When Do Sixth Forms Finish 2024?

In A-Level, General by Think Student EditorLeave a Comment

There are many options you have after you finish Year 11. Many students chose to go to sixth form to complete their further education. Students typically spend two years at sixth form with many taking A-Levels and BTEC qualifications. Sixth forms don’t always have the same term times as schools and universities, therefore you may be wondering when students finish their studies at sixth form.

The date that you will finish sixth form is highly dependent on the sixth form you go to. Most sixth form colleges have ended their summer term roughly around the 21st of July 2024.

Read on to find out more about the summer term at sixth form and what sort of dates you should expect to leave next year and in the following years.

When do sixth formers leave school?

During your time at sixth form, you will be completing the last two years of your secondary education before you go to university if you decide to. Unless you have repeated a year or entered school early, you will be around the ages of 17 or 18 when you typically finish sixth form.

Repeating a year of sixth form will put you a year behind your classmates. You will be around 18 or 19 when you finish sixth form and maybe even later. This can be a good decision for someone who would like to retake their A-Levels.

Check out this article from Think Student for a more detailed explanation of the process behind repeating a year.

In recent years gone by the coronavirus has caused some disruption to learning and led to school time being missed. Legally, students must be educated for 190 days a year. To learn more about the legal requirements, check out this document from GOV.UK.  Fortunately, most schools have managed to make up for this time so sixth form ends around the same time it usually does.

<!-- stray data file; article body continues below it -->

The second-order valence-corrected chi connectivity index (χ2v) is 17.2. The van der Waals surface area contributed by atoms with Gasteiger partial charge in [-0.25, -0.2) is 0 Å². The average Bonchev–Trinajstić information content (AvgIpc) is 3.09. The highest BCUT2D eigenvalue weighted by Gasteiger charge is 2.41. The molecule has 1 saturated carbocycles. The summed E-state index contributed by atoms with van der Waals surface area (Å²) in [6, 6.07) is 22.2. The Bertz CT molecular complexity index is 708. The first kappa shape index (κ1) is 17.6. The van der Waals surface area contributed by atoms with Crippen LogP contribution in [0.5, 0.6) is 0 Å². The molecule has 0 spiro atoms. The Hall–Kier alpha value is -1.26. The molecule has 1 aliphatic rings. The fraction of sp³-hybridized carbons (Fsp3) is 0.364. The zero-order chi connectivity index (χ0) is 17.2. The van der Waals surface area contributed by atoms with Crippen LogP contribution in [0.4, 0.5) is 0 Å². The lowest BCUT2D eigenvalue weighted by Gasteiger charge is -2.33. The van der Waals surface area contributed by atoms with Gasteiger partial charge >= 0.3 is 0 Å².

During your last year of sixth form, you will be in Year 13 and expected to complete the A-Level exams or submit your coursework so you can gain admission at university or an apprenticeship. You will be granted study leave to prepare for these exams and then come into school only to take the exams. Many sixth forms will give you roughly 5 weeks of study leave which typically begins sometime in May.

This can make it confusing as you may consider the day before study leave as your last day of Year 13 and thus the last day of sixth form. Whilst you will finish formal lessons before your study leave, you may be asked to come into school after your exams. This is because they want to help you when preparing for university or if they want you to finish off any coursework that you have forgotten about.

There is no official finish date for Year 13 so it is important to speak to your school about the date you will leave.

When do sixth forms break up for summer?

Although the government can set a guideline for when schools should break up for summer, it is ultimately up to your school and your council.

Check out this link from GOV.UK to find out the recommended school term holiday dates from your local council.

The date you finish summer term becomes a bit clearer in Year 12, the first year of sixth form. A large part of this is due to the growing lack of General Certificate of Education (GCE) examinations. Whilst you do the A-Level exams in Year 13, you do not have to do a GCE exam in Year 12. You may just do a school assessment mock exam in preparation for Year 13.

However, some schools may make you take the AS exams in Year 12. Check out this article from Uni Guide to learn more about the AS and A-Level exams.

Therefore, Year 12s will end their sixth form year in the summer as early as the rest of the school will. This is typically around the penultimate week of July or even earlier.

Hopefully this article has provided you with a better understanding of the dates you can expect to finish the sixth form year. If you would like to learn more about the sixth form application process and what it’s like, be sure to check the many articles on Think Student. Good luck preparing for your new school year!

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